Historical Trauma and Unresolved Grief: A Culturally Anchored Intervention
Project Leader: Patricia Holkup, MSU
This community-based participatory research (CBPR) project, Historical Trauma and Unresolved Grief: A Culturally Anchored Intervention for American Indians, built on a nine year relationship between members of the BN community and a faculty member at the MSU College of Nursing. When informally surveyed by a Blackfeet Nation (BN)community organizer about the most pressing issue related to health disparities, the impact of perceived widespread, unresolved grief was identified as foundational to the health disparities experienced on the Blackfeet Reservation. Native American scholars have developed a compelling case for linking centuries of historical trauma to continued unresolved grief in Native communities today. The historical trauma response has been linked to internalized oppression, depression, suicide, homicide, domestic violence, and addictions. It has been asserted that historical trauma has had deleterious effects on the economic and political structure in Native communities and that healing from the trauma must occur before the economic welfare of tribal people can improve.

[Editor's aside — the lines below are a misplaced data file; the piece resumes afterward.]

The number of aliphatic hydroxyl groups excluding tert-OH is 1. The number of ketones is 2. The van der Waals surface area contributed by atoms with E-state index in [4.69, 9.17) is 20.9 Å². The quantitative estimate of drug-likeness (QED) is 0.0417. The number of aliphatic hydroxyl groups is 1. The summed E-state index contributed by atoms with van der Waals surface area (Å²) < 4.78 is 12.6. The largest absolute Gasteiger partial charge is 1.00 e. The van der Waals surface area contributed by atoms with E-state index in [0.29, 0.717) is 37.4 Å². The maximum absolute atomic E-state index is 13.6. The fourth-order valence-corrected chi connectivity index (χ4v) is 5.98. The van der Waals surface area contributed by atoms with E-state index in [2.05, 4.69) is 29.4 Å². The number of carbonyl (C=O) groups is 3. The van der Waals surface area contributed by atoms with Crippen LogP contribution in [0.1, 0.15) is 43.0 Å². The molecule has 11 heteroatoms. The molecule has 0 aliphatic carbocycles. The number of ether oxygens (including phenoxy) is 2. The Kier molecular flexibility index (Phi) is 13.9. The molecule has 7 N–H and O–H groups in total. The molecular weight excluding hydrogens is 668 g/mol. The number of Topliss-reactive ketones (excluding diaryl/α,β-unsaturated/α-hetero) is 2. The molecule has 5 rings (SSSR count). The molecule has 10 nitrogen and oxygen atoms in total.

The overall goal of this project was to begin a healing process for unresolved grief among the Blackfeet people with the aim of interrupting the intergenerational transmission of the deleterious sequelae stemming from historical trauma. The purposes of the project were to: a) describe the experience of current grief among Blackfeet adults, b) explore the relationship of historical trauma to complicated and/or traumatic grief, and c) pilot and evaluate a culturally anchored grief recovery intervention. The specific aims included: 1) providing a community-wide historical trauma awareness conference, 2) providing training for community members who will facilitate grief recovery retreats, 3) piloting and evaluating six grief recovery retreats, and 4) training Blackfeet Community College (BCC) students in CBPR and qualitative research methods.
The current extended funding provides additional support for completing data analysis of the data collected in the project, including a cultural review of the results, and having a final meeting with a community advisory board to discuss prospective future directions of the project in the Blackfeet Nation. This additional funding also allows for a trial introduction of the grief retreat to another reservation in Montana that has expressed interest in the possible benefits the grief retreat might have for their community.